Dr. Ray Van Neste, dean of the School of Theology and Missions at Union University in Jackson, Tennessee, delivered OBU’s chapel message Oct. 2. He was on campus as the keynote speaker for the Warren M. Angell College of Fine Arts’ “To Tell the Story Conference.”
Van Neste acknowledged it was a privilege to speak in chapel and to be part of the “To Tell the Story Conference,” which focused on the Psalms.
“The singing of the Psalms is a great treasure,” he said. He then shared a reading of Psalm 100.
“Shout for joy to the Lord, all the earth,” he said. “Worship the Lord with gladness; come before him with joyful songs. Know that the Lord is God. It is He who made us, and we are his; we are his people, the sheep of his pasture. Enter his gates with thanksgiving and his courts with praise; give thanks to him and praise his name. For the Lord is good and his love endures forever; his faithfulness continues through all generations.”
“The Psalms summarize the whole Bible for us,” he said, “and are given to us in poems, and songs to sing, and prayers to pray, so that the truths of God can sink deeply into our hearts.”
Van Neste discussed how Psalm 100 calls everyone to praise the name of the Lord, with all of the earth called to make a joyful noise. He then discussed how Christian worship must call on the whole world to worship, because that is what the Lord is worthy of.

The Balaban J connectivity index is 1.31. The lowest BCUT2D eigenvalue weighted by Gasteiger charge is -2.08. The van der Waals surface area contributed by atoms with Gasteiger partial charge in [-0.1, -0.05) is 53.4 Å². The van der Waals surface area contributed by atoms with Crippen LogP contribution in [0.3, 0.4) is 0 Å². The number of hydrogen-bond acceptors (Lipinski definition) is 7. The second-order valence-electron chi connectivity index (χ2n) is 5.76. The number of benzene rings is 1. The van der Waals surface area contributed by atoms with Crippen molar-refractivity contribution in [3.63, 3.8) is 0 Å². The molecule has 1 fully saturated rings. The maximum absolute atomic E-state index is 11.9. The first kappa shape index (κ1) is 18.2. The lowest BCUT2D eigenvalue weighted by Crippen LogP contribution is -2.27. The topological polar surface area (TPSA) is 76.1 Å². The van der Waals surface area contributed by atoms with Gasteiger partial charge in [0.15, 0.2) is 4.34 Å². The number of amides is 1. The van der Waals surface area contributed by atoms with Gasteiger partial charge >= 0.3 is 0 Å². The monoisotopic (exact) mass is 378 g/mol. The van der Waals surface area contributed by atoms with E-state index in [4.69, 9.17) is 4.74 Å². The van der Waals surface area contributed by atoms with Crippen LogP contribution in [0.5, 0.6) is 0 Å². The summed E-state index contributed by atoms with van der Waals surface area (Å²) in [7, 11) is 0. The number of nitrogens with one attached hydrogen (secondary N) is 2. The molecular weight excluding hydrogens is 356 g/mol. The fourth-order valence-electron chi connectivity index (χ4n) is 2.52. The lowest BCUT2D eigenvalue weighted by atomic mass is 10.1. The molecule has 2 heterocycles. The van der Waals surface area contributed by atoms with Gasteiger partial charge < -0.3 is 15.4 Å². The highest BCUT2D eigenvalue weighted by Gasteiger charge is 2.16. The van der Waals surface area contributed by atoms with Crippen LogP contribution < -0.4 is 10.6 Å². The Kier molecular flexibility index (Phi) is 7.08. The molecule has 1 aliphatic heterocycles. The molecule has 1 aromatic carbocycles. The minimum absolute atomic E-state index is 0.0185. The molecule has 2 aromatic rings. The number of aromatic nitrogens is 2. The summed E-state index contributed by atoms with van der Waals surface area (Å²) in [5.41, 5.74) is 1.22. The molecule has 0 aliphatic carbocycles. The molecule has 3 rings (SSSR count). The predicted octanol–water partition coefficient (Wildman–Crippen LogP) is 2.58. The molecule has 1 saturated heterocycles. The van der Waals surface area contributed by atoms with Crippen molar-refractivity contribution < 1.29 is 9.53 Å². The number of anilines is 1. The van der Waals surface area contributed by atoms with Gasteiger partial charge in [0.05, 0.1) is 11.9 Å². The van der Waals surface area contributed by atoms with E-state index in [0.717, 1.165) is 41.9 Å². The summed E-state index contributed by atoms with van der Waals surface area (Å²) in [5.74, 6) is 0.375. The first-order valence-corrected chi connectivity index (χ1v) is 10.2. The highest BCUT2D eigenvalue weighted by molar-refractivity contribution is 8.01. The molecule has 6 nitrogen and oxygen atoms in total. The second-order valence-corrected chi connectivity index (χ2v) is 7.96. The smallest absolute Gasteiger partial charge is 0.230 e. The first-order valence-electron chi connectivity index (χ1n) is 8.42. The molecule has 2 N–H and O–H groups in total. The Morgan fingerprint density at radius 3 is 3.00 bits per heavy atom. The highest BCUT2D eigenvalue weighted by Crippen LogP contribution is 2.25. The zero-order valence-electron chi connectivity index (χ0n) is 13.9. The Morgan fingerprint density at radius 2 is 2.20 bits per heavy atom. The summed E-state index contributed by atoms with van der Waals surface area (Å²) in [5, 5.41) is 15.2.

He challenged students with a question, asking them, “How can you honor God?”
“One of the things that honors him is recognizing that he deserves the praise and the celebration of the whole earth,” he said. “It’s not enough to limit him to our place, or our group, or our economic setting. He is the great God of all the earth.”
Van Neste has published numerous books and scholarly essays on topics such as biblical studies, pastoral ministry and church history. In addition to being a dean, he is an ordained minister, preaching and teaching often in local churches. He has served in pastoral or other roles in Baptist congregations in Tennessee, Wisconsin and Scotland. He also serves on the editorial board of the Southeastern Theological Review and on the Board of Reference for Eagle Projects International, a missions organization.
To view this or other chapel messages, visit www.okbu.edu/student-life/spiritual-life/chapel-messages.
With its campus located in Shawnee, OBU offers 10 bachelor’s degrees with 88 fields of study and five master’s degree programs. The Christian liberal arts university has an overall enrollment of 1,868, with students from 37 states and 40 other countries. OBU has been rated as one of the top 10 regional colleges in the West by U.S. News and World Report for 28 consecutive years and Oklahoma’s highest rated regional college in the U.S. News rankings for 25 consecutive years. OBU is one of three universities in Oklahoma and the only private Oklahoma university listed on Great Value College’s rankings of 50 Great Affordable Colleges in the Midwest. The Wall Street Journal ranks OBU second in the nation for student engagement among all U.S. colleges and universities. Forbes.com consistently ranks OBU as a top university in Oklahoma and the Princeton Review has named OBU one of the best colleges and universities in the western United States for 15 consecutive years.